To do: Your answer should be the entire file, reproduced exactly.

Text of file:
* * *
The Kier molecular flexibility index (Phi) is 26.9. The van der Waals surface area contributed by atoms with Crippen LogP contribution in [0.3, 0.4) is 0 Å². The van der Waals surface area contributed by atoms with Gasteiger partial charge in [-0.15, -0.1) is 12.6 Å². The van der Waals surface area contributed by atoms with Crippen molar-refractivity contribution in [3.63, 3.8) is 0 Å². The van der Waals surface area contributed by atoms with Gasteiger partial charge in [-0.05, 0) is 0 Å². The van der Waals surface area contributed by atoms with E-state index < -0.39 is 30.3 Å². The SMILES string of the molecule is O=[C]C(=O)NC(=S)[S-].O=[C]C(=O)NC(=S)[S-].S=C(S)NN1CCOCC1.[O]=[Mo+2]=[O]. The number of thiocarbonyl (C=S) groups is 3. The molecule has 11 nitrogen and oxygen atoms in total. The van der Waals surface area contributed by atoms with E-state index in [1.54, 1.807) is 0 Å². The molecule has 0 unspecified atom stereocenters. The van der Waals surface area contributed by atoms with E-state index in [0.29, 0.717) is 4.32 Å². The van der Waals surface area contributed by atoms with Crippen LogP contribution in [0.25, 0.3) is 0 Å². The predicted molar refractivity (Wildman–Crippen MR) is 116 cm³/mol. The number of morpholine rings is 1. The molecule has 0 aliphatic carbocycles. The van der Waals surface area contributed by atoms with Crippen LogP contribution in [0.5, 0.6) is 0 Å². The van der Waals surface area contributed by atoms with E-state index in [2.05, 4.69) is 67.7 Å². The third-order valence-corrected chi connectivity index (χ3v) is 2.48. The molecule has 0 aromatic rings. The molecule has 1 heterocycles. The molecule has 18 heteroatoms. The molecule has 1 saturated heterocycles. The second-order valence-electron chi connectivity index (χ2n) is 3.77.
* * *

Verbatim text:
The Kier molecular flexibility index (Phi) is 26.9. The van der Waals surface area contributed by atoms with Crippen LogP contribution in [0.3, 0.4) is 0 Å². The van der Waals surface area contributed by atoms with Gasteiger partial charge in [-0.15, -0.1) is 12.6 Å². The van der Waals surface area contributed by atoms with Crippen molar-refractivity contribution in [3.63, 3.8) is 0 Å². The van der Waals surface area contributed by atoms with Gasteiger partial charge in [-0.05, 0) is 0 Å². The van der Waals surface area contributed by atoms with E-state index < -0.39 is 30.3 Å². The SMILES string of the molecule is O=[C]C(=O)NC(=S)[S-].O=[C]C(=O)NC(=S)[S-].S=C(S)NN1CCOCC1.[O]=[Mo+2]=[O]. The number of thiocarbonyl (C=S) groups is 3. The molecule has 11 nitrogen and oxygen atoms in total. The van der Waals surface area contributed by atoms with E-state index in [1.54, 1.807) is 0 Å². The molecule has 0 unspecified atom stereocenters. The van der Waals surface area contributed by atoms with E-state index in [0.29, 0.717) is 4.32 Å². The van der Waals surface area contributed by atoms with Crippen LogP contribution in [0.25, 0.3) is 0 Å². The predicted molar refractivity (Wildman–Crippen MR) is 116 cm³/mol. The number of morpholine rings is 1. The molecule has 0 aliphatic carbocycles. The van der Waals surface area contributed by atoms with Crippen LogP contribution in [0.5, 0.6) is 0 Å². The van der Waals surface area contributed by atoms with E-state index in [2.05, 4.69) is 67.7 Å². The third-order valence-corrected chi connectivity index (χ3v) is 2.48. The molecule has 0 aromatic rings. The molecule has 1 heterocycles. The molecule has 18 heteroatoms. The molecule has 1 saturated heterocycles. The second-order valence-electron chi connectivity index (χ2n) is 3.77.